If you’ve ever gazed into the night sky and watched the stars and planets in awe, perhaps you’ve dreamt about taking a photograph as a keepsake. Below I have written a simple beginners’ guide to astrophotography to help capture your own marvellous Milky Way images.
Let me start by stating that I am just a hobby photographer and am still learning. My images are not perfect, often with a little camera wobble or smudge. I hope that by sharing some trick I have learned along the way, you may be able to capture the Milky Way on your next outdoor adventure.
I am in love with my Canon 6D! It was a present to myself when I landed a great job in regional Western Australia. All the DSLRs I had owned before had been hand-me-downs from other people and I held out buying one myself until I could afford to get the one I really – and I mean REALLY – wanted.
You don’t need to spend a lot of money on fancy kit to take great astrophotography. Keep reading to find an example of astrophotography taken with a AU$350 camera! What you need is the ability to focus in low light, high ISO and manual control over shutter speed and aperture.
Where to go for Astrophotography?
Here in Western Australia we have some of the clearest night skies in the world. I was absolutely blown away by the number and brightness of the stars here. To get really clear photos you need to be as far from light pollution as possible. We always plan some time for astrophotography when we are out camping in the outback. To show just how vibrant the night sky can be when there is no night pollution check out this photo from our recent camping trip to Wooleen Station in Australia’s Golden Outback. Other than stitching together some photos to create the panoramic, this image has had NO PROCESSING.
Read more about our Wooleen Station Stay:
- Conservation and Land Regeneration at Wooleen Station
- Wooleen Station: An Outback Eco-Tourism Adventure
Remote locations are preferable but not essential. Sometimes a little background light gives character. See the light on the horizon from a processing plant on the other side of the estuary? The stars are not as bright but I like the overall feel (plus its only 15mins south of Mandurah town centre in the outer suburbs).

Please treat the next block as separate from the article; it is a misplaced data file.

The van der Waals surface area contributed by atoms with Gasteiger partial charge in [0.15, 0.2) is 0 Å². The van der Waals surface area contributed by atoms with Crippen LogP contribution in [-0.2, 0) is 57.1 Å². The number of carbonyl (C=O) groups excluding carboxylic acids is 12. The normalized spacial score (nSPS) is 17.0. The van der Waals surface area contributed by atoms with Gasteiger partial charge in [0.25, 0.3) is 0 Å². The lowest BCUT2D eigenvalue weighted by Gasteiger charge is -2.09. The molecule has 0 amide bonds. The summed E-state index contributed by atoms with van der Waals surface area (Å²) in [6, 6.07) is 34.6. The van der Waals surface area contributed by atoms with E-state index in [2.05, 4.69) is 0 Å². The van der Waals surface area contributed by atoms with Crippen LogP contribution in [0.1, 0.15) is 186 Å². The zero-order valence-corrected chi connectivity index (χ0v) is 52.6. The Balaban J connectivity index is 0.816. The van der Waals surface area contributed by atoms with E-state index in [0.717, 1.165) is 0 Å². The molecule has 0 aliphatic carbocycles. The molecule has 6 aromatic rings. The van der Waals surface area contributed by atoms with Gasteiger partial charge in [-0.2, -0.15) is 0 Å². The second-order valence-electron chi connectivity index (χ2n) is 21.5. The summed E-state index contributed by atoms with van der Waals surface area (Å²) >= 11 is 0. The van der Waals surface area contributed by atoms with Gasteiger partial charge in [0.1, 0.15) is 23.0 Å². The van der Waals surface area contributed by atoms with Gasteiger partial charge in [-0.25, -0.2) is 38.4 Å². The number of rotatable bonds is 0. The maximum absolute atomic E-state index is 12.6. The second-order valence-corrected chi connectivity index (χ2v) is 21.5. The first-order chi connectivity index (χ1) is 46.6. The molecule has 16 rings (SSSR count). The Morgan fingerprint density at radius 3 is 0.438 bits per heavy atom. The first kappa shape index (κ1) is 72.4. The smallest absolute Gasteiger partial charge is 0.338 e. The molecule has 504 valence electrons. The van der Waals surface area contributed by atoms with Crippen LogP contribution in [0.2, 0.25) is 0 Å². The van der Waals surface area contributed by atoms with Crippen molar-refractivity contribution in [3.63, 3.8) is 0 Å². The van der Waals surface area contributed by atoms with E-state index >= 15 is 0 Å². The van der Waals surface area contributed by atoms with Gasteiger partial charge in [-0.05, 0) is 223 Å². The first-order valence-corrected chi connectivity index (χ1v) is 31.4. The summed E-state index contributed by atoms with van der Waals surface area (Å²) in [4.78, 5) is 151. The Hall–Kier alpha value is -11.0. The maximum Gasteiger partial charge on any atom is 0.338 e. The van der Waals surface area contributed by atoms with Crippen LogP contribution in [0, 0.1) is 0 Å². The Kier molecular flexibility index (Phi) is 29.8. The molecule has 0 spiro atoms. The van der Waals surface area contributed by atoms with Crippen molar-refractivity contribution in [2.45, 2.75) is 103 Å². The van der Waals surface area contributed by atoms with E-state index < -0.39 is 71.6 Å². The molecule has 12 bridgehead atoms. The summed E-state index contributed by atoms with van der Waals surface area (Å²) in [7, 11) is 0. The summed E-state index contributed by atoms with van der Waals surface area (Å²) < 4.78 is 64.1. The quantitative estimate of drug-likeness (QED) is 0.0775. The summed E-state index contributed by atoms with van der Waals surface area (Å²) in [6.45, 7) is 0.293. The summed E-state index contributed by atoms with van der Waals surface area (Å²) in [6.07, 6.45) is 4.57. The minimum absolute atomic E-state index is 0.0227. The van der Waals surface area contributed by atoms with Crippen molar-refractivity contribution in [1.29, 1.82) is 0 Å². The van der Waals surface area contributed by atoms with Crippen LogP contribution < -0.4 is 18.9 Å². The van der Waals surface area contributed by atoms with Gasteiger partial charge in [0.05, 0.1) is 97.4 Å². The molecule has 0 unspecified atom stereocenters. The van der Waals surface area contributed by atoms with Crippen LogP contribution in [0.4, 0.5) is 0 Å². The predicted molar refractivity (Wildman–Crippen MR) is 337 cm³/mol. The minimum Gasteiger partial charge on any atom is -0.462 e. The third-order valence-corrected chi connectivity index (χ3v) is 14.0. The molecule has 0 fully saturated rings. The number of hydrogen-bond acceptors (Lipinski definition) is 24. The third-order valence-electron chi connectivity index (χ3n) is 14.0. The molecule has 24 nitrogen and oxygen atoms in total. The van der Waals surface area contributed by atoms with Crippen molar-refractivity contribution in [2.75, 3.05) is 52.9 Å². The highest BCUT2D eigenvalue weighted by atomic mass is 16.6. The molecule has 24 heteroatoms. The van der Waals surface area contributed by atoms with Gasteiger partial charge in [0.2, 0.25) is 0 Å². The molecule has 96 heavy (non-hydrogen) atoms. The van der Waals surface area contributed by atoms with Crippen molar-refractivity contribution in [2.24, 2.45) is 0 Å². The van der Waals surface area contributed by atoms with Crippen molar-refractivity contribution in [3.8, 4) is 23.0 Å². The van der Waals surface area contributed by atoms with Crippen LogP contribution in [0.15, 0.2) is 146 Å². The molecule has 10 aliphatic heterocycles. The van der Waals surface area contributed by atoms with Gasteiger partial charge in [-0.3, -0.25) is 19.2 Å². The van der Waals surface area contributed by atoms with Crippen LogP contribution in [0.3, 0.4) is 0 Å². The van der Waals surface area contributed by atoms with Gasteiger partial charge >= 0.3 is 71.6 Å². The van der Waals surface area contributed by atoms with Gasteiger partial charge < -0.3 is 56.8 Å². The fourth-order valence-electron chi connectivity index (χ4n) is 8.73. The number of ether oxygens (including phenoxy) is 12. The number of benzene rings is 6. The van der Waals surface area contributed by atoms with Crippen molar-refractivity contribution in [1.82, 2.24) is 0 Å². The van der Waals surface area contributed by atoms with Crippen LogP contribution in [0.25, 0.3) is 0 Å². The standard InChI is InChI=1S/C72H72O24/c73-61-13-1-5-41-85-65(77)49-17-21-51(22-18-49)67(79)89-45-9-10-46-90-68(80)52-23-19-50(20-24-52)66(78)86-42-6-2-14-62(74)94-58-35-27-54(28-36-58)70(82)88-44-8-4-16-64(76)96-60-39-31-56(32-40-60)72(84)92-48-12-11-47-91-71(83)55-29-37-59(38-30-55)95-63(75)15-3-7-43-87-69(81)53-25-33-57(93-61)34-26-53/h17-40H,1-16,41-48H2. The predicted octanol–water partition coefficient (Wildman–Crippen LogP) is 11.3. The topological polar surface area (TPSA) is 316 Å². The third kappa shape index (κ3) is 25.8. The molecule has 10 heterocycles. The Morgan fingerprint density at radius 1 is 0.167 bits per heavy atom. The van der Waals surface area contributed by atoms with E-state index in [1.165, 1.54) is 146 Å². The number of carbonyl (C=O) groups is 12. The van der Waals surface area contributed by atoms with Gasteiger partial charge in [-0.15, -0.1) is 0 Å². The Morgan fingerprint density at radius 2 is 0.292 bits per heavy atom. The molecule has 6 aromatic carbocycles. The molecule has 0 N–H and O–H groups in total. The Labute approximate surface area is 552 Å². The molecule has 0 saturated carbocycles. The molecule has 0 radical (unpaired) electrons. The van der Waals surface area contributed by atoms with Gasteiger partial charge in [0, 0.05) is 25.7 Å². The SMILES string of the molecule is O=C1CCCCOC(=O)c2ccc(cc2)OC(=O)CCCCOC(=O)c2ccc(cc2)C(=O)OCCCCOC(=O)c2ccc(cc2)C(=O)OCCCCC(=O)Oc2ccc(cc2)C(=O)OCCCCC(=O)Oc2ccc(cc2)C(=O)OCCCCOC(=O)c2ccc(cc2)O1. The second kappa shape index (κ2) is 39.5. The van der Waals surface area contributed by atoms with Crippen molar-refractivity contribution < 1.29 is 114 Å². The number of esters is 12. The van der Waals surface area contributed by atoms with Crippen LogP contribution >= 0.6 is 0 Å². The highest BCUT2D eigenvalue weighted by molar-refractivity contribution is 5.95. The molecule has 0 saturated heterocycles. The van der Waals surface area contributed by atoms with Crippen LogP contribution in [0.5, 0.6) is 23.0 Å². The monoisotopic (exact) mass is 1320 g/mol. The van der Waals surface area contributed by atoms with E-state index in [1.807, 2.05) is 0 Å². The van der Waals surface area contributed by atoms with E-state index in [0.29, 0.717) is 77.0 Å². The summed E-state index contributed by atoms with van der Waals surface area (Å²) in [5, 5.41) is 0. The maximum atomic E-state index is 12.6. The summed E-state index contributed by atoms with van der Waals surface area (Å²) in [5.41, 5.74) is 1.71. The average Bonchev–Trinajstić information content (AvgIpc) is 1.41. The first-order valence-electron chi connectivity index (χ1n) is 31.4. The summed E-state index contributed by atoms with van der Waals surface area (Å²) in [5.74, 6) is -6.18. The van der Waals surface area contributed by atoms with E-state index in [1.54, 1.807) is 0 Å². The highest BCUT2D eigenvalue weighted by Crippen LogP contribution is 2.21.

When is best for Astrophotography?
This depends entirely on your location in the world. Although you can find interesting things to photograph on any cloudless night, the Milky Way really is the star of the show (see what I did there? 🙂 ). Here in Australia the Milky Way is visible from January through to November and changes its position in the sky throughout this time.
The galactic centre of the Milky Way – the brightest part – can be found by searching for the constellations of Sagittarius and Scorpio. I use an app called Night Sky to help me compose my photos. This is also great for identifying planets or any satellites you may see crossing the sky.
Another app I love is PlanIt. With this I view my location on the map and see where the sun, moon and Milky Way will be on any given night. I took a screen grab of the app on the night I went out to Lake Clifton. You can see that the Milky Way forms an arch in the west just after the sun set, and before the moon rose.
And here is the panoramic looking west from the jetty that evening. You can see the Milky Way arch low over the horizon.
What about the moon?
A full moon puts a lot of light pollution into the sky. See the example below from the same location. You can barely see the Milky Way and cannot see any other of the stars at all. Guess who didn’t take the moon into account before setting out that night? You guessed it, silly old me.
Focus can be tricky at night. In order to focus the Autofocus function needs to ‘see’ something, not easy when its pitch black!
One simple trick is to set your camera to manual focus and to infinity. This ‘should’ show distant objects in focus. This isn’t always the case though and moving back slightly from infinity may yield better results.
Manual Focussing using Live View
My Canon 6D has live view meaning the screen on the back displays a live image. I point the camera at the brightest star in the sky and zoom in on the screen as much as possible. I then adjust the focus until the star is sharp.
Autofocus on a light source
If there is a light in the distance, say a lighthouse or street light, you may be able to use autofocus to focus on that. Next, switch your camera to manual focus so your camera will not try and focus with each image.
Tip: I set my iPhone up in the distance and autofocus on the screen.
My old camera did not allow manual focus, but did allow me to lock focus. I used the iPhone trick to focus this camera before locking the focus.
Focus Before Sunset
The easiest way to focus your camera, though it does require more time, is to focus on an object in the distance before the sun goes down. Then lock the focus, or set to manual, and wait for the sky to get dark and stars to appear.
RAW or JPEG?